Shea butter has been used for thousands of years. It was beloved by Cleopatra who used it for her skin and hair, and it’s believed that the butter was carried to her in large clay jars. The Queen of Sheba and Nefertiti used it too. A piece of early evidence shows that shea butter was traded during the reign of King Merenre, around 4,300 years ago.
The butter is a fat derived from the nut of the wild-growing Shea or Karite tree, vitellaria paradoxa, (mainly in West Africa). The gnarled tree starts to bear fruit when it’s 10-15 years old. It reaches full production at about 20-30 years and then produces nuts for 200 years. The tree yields 15-20 kg of fruit a year (resembling large plums), producing 6-8 kg of nuts. Women collect the nuts, shell them, boil the kernels with water and then scoop the butter once it’s solidified. The butter has an off-white/ivory colour and a creamy consistency.
Testing of shea butter in skincare was carried out between 1930 and 1952. In the mid ‘60s, cocoa butter became more of a trend, but shea’s significance has since been reclaimed as a valuable natural substance in skincare. It’s a complex extract that contains oleic, stearic, linoleic and palmitic acids, vitamin E, provitamin A and allantoin. It’s well-absorbed by the skin and has excellent water-binding and soothing properties.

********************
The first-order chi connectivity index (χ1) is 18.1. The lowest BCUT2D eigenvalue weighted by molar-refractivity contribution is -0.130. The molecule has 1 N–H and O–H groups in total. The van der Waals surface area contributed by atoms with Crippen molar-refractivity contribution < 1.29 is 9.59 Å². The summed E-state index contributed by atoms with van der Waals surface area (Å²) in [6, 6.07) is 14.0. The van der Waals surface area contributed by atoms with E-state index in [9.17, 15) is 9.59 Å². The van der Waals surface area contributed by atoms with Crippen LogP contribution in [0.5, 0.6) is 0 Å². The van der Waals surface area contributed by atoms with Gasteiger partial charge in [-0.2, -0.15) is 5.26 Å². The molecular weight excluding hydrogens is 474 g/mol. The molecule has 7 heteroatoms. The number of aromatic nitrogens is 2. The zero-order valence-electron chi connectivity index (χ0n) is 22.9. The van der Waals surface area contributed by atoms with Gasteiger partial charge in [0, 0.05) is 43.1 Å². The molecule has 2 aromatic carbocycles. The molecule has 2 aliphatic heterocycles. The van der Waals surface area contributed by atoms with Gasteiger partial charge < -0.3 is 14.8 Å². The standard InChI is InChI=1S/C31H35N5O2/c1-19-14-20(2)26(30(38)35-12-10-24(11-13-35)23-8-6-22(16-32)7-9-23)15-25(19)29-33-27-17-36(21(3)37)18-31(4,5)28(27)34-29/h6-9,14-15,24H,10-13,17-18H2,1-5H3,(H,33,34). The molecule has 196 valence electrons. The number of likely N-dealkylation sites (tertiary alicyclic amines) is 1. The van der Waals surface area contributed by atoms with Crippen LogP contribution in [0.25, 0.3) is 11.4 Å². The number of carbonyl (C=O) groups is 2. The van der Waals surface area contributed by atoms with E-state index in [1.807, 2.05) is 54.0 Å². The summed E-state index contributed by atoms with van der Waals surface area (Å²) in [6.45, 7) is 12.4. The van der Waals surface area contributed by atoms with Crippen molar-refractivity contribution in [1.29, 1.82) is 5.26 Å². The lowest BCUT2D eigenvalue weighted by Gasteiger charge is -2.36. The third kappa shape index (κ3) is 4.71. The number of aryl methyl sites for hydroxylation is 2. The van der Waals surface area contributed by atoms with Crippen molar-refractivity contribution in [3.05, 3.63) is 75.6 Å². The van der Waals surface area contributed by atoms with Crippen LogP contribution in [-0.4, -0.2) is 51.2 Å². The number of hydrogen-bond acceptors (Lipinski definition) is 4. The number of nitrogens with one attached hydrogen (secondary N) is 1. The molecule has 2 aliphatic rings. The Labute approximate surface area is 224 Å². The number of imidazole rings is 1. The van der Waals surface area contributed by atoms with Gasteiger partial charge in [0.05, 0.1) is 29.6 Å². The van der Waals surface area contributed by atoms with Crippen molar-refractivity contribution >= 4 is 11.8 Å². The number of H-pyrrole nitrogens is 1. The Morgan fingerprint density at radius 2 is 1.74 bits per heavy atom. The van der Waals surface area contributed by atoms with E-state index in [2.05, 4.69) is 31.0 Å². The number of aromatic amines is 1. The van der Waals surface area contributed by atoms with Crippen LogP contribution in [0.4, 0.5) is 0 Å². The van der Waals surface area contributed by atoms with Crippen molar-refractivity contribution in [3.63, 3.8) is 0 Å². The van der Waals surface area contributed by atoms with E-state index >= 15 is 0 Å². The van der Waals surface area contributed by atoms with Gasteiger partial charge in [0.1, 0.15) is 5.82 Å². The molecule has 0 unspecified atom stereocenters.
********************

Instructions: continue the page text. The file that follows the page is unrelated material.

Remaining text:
Shea butter is a wonderfully versatile ingredient and, of course, at Little Butterfly London, we only use the organic kind:
Highly moisturising: With a high fat content, shea butter is a wonderful emollient and humectant. Non-greasy and easily soaking into the skin, it creates a soft and smooth barrier that seals in moisture. It’s perfect for dry and sensitive skin.
Anti-inflammatory and healing: With extensive anti-inflammatory properties, shea butter is helpful to skin conditions such as dermatitis, psoriasis and eczema - which make the skin exceptionally dry, flaky or itchy. It calms itchiness, relieves irritation, soothes redness and prevents further dryness. It’s perfect for nappy rash
Stretch marks: Although it’s not possible to completely remove stretch marks, applying a product containing shea butter can help reduce their appearance and interrupt their formation. With its hydrating properties, vitamins A and C, the butter supports elasticity so that the skin is better able to withstand the increase in weight and stretching that happens during pregnancy.
Anti-oxidant: With vitamins A and E, as well as catechins (plant anti-oxidants also found in green tea), shea butter helps to neutralise free radicals, prevent damage to the skin cells and keep the skin healthy.
SPF: Shea butter contains an estimated SPF of three to four. The chemical component that gives it sun protection properties is cinnamic acid. Although this concentration isn’t enough for the butter to provide real sun defence on its own, it’s perfect for layering to give an extra boost.
You’ll find shea butter in the following Little Butterfly London products: